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Mesoscopic systems, a rapidly progressing field of physical research in the last two decades, are of increasing technological and commercial interest. Semiclassical approximations i.e. expansions of quantum mechanical equations to leading order $\hbar$,are appropriate tools for the theoretical description of these systems in betweenthe microscopic and the macroscopic regime. The validity of these approximations requires higher-order $\hbar$ corrections to be negligible. The influence of higher-order corrections is studied theoretically using model systems, and their contributions are traced down in experimental data on magnetoconductance.
Semiclassics are usually defined as approximations of the quantum mechanical equations to leading order in $\hbar$. This definition is accurate, short, and self-contained --- but by no means self-explaining. This chapter first provides the necessary context by giving a short overview of the history of semiclassical approximations before presenting the modern form used in the subsequent chapters.
This chapter is devoted to the inclusion of finite temperature and impurity scattering in semiclassical approximations. The common microscopic approach is outlined, and another, more mathematically oriented ansatz is presented. The comparison of the two procedures allows an extension of the smoothing formalism to higher-order contributions in $\hbar$. This section provides some of the technical details which will be important when considering $\hbar$ corrections in the subsequent chapters.
The disk billiard in homogeneous magnetic fields is used as a model system for semiclassical approximations. Its quantum mechanical level density can be calculated analytically. Therefore, a precise comparison of the semiclassical approach to the exact result is possible. The influence of various $\hbar$-corrections to the trace formula is examined. With the help of the trace formula's close relation to classical dynamics it is possible to give a simple, intuitive picture explaining all features of the level density.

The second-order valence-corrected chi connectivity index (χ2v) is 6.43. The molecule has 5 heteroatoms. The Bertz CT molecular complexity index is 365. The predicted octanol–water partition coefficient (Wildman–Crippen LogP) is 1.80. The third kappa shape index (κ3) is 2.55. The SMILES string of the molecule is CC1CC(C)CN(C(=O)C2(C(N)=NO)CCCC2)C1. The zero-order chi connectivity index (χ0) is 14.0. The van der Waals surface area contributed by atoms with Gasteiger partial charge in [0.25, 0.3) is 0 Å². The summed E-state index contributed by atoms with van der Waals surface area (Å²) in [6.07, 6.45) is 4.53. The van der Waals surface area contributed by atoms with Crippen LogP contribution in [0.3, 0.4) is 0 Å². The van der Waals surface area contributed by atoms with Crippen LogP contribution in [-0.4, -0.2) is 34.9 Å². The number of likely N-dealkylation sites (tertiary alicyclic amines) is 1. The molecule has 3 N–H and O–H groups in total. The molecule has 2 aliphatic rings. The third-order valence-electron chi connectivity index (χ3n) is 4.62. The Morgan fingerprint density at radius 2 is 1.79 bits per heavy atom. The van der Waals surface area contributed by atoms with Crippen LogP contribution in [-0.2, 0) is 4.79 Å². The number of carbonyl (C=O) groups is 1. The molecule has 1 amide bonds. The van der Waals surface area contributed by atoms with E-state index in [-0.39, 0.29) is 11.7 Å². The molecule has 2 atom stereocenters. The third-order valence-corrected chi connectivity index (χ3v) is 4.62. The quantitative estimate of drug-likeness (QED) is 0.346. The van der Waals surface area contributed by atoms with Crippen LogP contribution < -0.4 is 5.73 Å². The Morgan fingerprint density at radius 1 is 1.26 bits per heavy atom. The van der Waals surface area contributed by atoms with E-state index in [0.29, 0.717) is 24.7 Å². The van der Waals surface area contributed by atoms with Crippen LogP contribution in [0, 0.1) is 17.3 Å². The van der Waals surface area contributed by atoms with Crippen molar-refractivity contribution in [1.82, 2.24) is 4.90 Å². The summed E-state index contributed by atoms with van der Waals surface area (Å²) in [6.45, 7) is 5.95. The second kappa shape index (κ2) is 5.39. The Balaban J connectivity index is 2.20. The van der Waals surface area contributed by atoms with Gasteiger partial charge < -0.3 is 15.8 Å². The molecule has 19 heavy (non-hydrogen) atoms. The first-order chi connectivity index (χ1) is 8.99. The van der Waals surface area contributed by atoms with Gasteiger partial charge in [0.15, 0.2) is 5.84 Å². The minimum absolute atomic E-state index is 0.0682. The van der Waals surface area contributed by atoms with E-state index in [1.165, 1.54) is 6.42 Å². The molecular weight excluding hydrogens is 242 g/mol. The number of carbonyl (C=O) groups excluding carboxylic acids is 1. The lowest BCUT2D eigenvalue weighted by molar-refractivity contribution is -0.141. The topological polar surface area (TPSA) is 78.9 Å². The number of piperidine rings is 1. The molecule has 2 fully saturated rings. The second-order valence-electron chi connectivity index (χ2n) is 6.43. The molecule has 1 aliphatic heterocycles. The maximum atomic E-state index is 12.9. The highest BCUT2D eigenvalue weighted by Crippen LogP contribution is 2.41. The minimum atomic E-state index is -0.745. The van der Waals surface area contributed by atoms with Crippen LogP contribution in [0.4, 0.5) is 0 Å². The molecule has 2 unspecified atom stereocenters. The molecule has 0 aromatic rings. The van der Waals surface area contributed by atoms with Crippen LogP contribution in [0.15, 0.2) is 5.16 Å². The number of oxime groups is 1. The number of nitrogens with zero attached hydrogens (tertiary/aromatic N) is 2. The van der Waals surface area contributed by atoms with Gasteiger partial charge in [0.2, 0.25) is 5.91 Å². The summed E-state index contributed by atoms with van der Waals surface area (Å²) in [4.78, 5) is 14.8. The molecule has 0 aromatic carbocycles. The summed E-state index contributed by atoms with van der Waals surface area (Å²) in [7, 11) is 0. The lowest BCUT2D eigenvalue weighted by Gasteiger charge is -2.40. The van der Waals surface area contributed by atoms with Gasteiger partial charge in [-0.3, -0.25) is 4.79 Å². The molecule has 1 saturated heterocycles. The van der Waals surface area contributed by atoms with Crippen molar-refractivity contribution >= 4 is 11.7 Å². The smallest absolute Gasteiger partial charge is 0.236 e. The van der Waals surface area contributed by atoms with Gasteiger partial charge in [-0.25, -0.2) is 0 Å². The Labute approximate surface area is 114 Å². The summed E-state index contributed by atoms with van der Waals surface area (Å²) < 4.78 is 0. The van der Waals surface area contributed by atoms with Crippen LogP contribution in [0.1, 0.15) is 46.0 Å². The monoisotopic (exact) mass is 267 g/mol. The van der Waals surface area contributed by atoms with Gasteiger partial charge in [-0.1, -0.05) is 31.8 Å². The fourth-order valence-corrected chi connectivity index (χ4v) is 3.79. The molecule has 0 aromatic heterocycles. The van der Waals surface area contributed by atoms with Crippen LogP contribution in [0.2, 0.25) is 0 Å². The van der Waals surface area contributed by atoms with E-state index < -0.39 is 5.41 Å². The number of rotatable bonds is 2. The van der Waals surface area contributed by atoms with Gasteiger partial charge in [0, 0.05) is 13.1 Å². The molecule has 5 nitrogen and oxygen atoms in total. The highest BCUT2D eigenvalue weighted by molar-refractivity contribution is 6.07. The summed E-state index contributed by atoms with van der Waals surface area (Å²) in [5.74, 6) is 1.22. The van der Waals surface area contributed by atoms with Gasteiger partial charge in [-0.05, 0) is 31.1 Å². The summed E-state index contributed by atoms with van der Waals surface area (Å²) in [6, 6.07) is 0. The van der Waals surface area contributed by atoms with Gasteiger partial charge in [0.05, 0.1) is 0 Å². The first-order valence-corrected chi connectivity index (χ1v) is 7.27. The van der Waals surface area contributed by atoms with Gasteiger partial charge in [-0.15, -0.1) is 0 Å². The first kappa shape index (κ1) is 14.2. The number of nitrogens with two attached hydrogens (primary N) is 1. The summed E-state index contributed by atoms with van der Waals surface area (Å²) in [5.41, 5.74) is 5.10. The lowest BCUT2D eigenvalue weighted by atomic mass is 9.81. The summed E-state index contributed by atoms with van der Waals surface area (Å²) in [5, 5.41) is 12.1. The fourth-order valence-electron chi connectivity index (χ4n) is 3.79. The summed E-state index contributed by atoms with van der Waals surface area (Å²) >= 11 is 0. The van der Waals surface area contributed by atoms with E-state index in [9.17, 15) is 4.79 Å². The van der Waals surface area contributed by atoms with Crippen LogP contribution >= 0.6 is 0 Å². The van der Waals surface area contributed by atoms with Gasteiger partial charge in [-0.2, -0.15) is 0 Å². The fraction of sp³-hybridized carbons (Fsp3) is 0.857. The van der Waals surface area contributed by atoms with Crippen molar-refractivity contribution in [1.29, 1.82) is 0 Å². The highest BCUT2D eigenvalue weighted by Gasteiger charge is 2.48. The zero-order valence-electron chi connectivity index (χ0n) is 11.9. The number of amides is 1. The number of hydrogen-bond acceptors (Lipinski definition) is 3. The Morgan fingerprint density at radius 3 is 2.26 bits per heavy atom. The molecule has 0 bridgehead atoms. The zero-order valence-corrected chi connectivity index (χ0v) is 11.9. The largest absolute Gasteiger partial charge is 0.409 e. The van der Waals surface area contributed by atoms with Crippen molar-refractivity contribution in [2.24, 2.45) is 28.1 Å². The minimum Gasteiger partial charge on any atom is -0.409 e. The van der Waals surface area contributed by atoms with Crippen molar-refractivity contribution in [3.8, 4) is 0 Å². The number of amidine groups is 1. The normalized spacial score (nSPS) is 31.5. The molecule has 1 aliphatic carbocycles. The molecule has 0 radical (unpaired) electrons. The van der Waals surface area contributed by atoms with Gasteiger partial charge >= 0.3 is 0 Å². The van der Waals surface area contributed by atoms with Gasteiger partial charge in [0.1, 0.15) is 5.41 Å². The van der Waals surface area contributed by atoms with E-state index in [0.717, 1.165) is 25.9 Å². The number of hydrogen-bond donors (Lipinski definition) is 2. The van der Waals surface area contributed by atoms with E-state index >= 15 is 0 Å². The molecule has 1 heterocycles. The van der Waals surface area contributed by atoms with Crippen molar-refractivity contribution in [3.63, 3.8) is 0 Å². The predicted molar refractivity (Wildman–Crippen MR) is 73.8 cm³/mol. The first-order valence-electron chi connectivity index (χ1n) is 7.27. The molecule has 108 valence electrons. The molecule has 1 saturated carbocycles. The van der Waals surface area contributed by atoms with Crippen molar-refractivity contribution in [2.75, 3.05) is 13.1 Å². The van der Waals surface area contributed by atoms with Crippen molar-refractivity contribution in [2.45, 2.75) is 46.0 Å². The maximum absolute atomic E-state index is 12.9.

Transport properties are, in contrast to the level density considered above, readily accessible in experiment. This chapter gives a short introduction to the semiclassical approximation of electrical transport within the linear response formalism. The formulas presented will be used in the subsequent chapters.
The experimental realization of a freetwo dimensional electron gas (2DEG) is outlined. The Shubnikov-de-Haas oscillations (SdH) in its longitudinal resistivity are reproduced by the semiclassical Kubo formula, but the plateaus in the Hall resistivity, i.,e. the integer quantum Hall effect (QHE), are not. The description of the QHE succeeds by including a specific higher-order $\hbar$ term originating from the level density. The corresponding correction is derived for general systems.
This chapter studies the longitudinal magnetoconductance of a mesoscopic channel with a central antidot dimer. The experimentally observed conductance oscillates in dependence of both the magnetic field strengths and the antidot radius (regulated by the applied gate voltage). The period of the oscillations in B is approximately constant, and the maxima positions exhibit characteristic dislocations when varying the antidot diameter. This behavior was previously related to inherent quantum effects and believed not to be accessible by semiclassical methods. The semiclassical description developed in this chapter is able to reproduce qualitatively as well as quantitatively all observed features. Additionally, it allows an intuitive explanation of the origin of the maxima dislocations.
This work investigated the applicability of semiclassical approximations to mesoscopic systems. The different problems analyzed are grouped around three setups: two simple model systems and a more complicated structure realized in experiment. The theoretical studies, namely the calculation of the level density of the disk billiard and the conductivity tensor of the free 2DEG, analyzed the influence of various higher-order $\hbar$ contributions to the semiclassical description. It was shown that only a few of these corrections are relevant. The magnetoconductance of the experimental system -- a mesoscopic channel with antidots -- was successfully described within leading order of $\hbar$. All observed features were quantitatively and qualitatively reproduced, and an intuitive picture of their origin could be given.
This technical appendix describes numerical techniques to deal with classical periodic orbits. Efficient methods for finding those orbits, calculating the relevant properties for the trace formula, and following them through parameter space are presented.